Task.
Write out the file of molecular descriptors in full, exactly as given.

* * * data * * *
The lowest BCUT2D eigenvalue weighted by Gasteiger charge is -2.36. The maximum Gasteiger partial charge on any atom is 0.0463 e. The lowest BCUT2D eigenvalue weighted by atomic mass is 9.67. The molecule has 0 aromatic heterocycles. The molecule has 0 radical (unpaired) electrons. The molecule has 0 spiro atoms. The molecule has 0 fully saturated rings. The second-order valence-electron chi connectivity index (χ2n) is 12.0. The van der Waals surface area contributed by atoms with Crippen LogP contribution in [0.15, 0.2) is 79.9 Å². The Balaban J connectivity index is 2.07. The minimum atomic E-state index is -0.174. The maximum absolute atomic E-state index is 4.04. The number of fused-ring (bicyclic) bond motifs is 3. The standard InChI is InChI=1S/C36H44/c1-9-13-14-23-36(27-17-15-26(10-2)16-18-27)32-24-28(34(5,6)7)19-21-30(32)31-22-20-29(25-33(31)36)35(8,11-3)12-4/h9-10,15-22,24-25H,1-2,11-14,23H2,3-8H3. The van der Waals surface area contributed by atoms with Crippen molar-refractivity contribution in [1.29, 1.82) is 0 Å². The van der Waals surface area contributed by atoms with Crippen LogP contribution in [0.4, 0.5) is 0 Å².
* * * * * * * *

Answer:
The lowest BCUT2D eigenvalue weighted by Gasteiger charge is -2.36. The maximum Gasteiger partial charge on any atom is 0.0463 e. The lowest BCUT2D eigenvalue weighted by atomic mass is 9.67. The molecule has 0 aromatic heterocycles. The molecule has 0 radical (unpaired) electrons. The molecule has 0 spiro atoms. The molecule has 0 fully saturated rings. The second-order valence-electron chi connectivity index (χ2n) is 12.0. The van der Waals surface area contributed by atoms with Crippen LogP contribution in [0.15, 0.2) is 79.9 Å². The Balaban J connectivity index is 2.07. The minimum atomic E-state index is -0.174. The maximum absolute atomic E-state index is 4.04. The number of fused-ring (bicyclic) bond motifs is 3. The standard InChI is InChI=1S/C36H44/c1-9-13-14-23-36(27-17-15-26(10-2)16-18-27)32-24-28(34(5,6)7)19-21-30(32)31-22-20-29(25-33(31)36)35(8,11-3)12-4/h9-10,15-22,24-25H,1-2,11-14,23H2,3-8H3. The van der Waals surface area contributed by atoms with Crippen molar-refractivity contribution in [1.29, 1.82) is 0 Å². The van der Waals surface area contributed by atoms with Crippen LogP contribution in [0.4, 0.5) is 0 Å².